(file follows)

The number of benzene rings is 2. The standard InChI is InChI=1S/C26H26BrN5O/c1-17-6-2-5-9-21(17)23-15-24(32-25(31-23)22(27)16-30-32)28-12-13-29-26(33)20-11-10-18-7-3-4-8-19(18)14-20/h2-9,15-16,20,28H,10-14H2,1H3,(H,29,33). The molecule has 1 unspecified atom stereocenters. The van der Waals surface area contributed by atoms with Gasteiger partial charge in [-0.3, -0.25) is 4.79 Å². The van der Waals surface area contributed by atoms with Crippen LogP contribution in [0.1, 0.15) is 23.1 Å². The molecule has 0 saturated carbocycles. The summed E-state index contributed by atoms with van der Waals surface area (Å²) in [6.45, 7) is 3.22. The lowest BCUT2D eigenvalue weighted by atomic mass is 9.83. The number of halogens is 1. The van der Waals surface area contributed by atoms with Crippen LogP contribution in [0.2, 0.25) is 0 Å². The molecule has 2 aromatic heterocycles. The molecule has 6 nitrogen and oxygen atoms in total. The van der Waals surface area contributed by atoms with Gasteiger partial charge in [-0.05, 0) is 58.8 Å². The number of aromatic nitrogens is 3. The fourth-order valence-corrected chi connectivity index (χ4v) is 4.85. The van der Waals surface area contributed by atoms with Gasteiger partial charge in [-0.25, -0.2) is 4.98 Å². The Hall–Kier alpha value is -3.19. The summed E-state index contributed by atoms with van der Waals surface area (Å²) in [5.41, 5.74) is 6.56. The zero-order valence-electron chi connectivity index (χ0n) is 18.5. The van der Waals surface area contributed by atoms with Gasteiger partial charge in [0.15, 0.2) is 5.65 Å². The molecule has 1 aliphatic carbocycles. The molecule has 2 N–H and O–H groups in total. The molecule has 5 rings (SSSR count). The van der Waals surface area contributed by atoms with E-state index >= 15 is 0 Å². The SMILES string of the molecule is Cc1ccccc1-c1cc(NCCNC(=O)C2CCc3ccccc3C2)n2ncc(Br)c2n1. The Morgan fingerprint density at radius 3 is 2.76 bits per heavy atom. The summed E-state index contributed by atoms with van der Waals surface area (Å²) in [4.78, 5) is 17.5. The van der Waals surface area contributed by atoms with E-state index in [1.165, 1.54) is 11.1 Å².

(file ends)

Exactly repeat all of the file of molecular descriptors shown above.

The number of benzene rings is 2. The standard InChI is InChI=1S/C26H26BrN5O/c1-17-6-2-5-9-21(17)23-15-24(32-25(31-23)22(27)16-30-32)28-12-13-29-26(33)20-11-10-18-7-3-4-8-19(18)14-20/h2-9,15-16,20,28H,10-14H2,1H3,(H,29,33). The molecule has 1 unspecified atom stereocenters. The van der Waals surface area contributed by atoms with Gasteiger partial charge in [-0.3, -0.25) is 4.79 Å². The van der Waals surface area contributed by atoms with Crippen LogP contribution in [0.1, 0.15) is 23.1 Å². The molecule has 0 saturated carbocycles. The summed E-state index contributed by atoms with van der Waals surface area (Å²) in [6.45, 7) is 3.22. The lowest BCUT2D eigenvalue weighted by atomic mass is 9.83. The number of halogens is 1. The van der Waals surface area contributed by atoms with Crippen LogP contribution in [0.2, 0.25) is 0 Å². The molecule has 2 aromatic heterocycles. The molecule has 6 nitrogen and oxygen atoms in total. The van der Waals surface area contributed by atoms with Gasteiger partial charge in [-0.05, 0) is 58.8 Å². The number of aromatic nitrogens is 3. The fourth-order valence-corrected chi connectivity index (χ4v) is 4.85. The van der Waals surface area contributed by atoms with Gasteiger partial charge in [-0.25, -0.2) is 4.98 Å². The Hall–Kier alpha value is -3.19. The summed E-state index contributed by atoms with van der Waals surface area (Å²) in [5.41, 5.74) is 6.56. The zero-order valence-electron chi connectivity index (χ0n) is 18.5. The van der Waals surface area contributed by atoms with Gasteiger partial charge in [0.15, 0.2) is 5.65 Å². The molecule has 1 aliphatic carbocycles. The molecule has 2 N–H and O–H groups in total. The molecule has 5 rings (SSSR count). The van der Waals surface area contributed by atoms with E-state index >= 15 is 0 Å². The SMILES string of the molecule is Cc1ccccc1-c1cc(NCCNC(=O)C2CCc3ccccc3C2)n2ncc(Br)c2n1. The Morgan fingerprint density at radius 3 is 2.76 bits per heavy atom. The summed E-state index contributed by atoms with van der Waals surface area (Å²) in [4.78, 5) is 17.5. The van der Waals surface area contributed by atoms with E-state index in [1.165, 1.54) is 11.1 Å².